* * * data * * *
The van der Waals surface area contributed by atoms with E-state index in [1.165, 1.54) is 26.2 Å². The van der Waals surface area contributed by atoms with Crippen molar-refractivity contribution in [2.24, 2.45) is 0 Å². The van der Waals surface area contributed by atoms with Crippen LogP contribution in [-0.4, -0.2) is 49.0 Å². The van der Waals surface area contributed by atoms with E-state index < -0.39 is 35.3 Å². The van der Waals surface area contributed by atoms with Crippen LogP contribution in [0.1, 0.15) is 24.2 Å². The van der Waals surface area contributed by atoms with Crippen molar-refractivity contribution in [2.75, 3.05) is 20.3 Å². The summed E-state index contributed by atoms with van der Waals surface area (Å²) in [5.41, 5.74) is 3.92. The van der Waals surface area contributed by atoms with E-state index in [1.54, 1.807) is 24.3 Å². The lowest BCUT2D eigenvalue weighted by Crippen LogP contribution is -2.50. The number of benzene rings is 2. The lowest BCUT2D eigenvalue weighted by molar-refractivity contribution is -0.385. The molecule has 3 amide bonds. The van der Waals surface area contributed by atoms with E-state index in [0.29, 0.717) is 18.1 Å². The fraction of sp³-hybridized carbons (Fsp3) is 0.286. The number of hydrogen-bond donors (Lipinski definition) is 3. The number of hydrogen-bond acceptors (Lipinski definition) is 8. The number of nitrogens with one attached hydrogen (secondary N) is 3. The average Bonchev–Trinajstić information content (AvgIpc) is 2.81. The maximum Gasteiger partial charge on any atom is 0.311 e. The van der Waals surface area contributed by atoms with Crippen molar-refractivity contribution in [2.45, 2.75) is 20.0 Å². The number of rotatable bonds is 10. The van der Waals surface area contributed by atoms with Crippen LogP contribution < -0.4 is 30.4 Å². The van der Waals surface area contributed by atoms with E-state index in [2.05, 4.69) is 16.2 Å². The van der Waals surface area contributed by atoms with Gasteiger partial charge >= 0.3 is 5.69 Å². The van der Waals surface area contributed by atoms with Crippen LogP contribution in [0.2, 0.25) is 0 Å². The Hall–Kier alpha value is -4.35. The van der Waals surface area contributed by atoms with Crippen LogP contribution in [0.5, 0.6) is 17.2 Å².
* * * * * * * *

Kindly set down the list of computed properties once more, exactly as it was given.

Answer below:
The van der Waals surface area contributed by atoms with E-state index in [1.165, 1.54) is 26.2 Å². The van der Waals surface area contributed by atoms with Crippen molar-refractivity contribution in [2.24, 2.45) is 0 Å². The van der Waals surface area contributed by atoms with Crippen LogP contribution in [-0.4, -0.2) is 49.0 Å². The van der Waals surface area contributed by atoms with E-state index < -0.39 is 35.3 Å². The van der Waals surface area contributed by atoms with Crippen LogP contribution in [0.1, 0.15) is 24.2 Å². The van der Waals surface area contributed by atoms with Crippen molar-refractivity contribution in [2.75, 3.05) is 20.3 Å². The summed E-state index contributed by atoms with van der Waals surface area (Å²) in [5.41, 5.74) is 3.92. The van der Waals surface area contributed by atoms with E-state index in [1.54, 1.807) is 24.3 Å². The lowest BCUT2D eigenvalue weighted by Crippen LogP contribution is -2.50. The number of benzene rings is 2. The lowest BCUT2D eigenvalue weighted by molar-refractivity contribution is -0.385. The molecule has 3 amide bonds. The van der Waals surface area contributed by atoms with E-state index in [0.29, 0.717) is 18.1 Å². The fraction of sp³-hybridized carbons (Fsp3) is 0.286. The number of hydrogen-bond donors (Lipinski definition) is 3. The number of hydrogen-bond acceptors (Lipinski definition) is 8. The number of nitrogens with one attached hydrogen (secondary N) is 3. The average Bonchev–Trinajstić information content (AvgIpc) is 2.81. The maximum Gasteiger partial charge on any atom is 0.311 e. The van der Waals surface area contributed by atoms with Crippen molar-refractivity contribution in [2.45, 2.75) is 20.0 Å². The number of rotatable bonds is 10. The van der Waals surface area contributed by atoms with Crippen LogP contribution < -0.4 is 30.4 Å². The van der Waals surface area contributed by atoms with E-state index in [2.05, 4.69) is 16.2 Å². The van der Waals surface area contributed by atoms with Gasteiger partial charge >= 0.3 is 5.69 Å². The van der Waals surface area contributed by atoms with Crippen LogP contribution in [0.2, 0.25) is 0 Å². The Hall–Kier alpha value is -4.35. The van der Waals surface area contributed by atoms with Crippen LogP contribution in [0.5, 0.6) is 17.2 Å².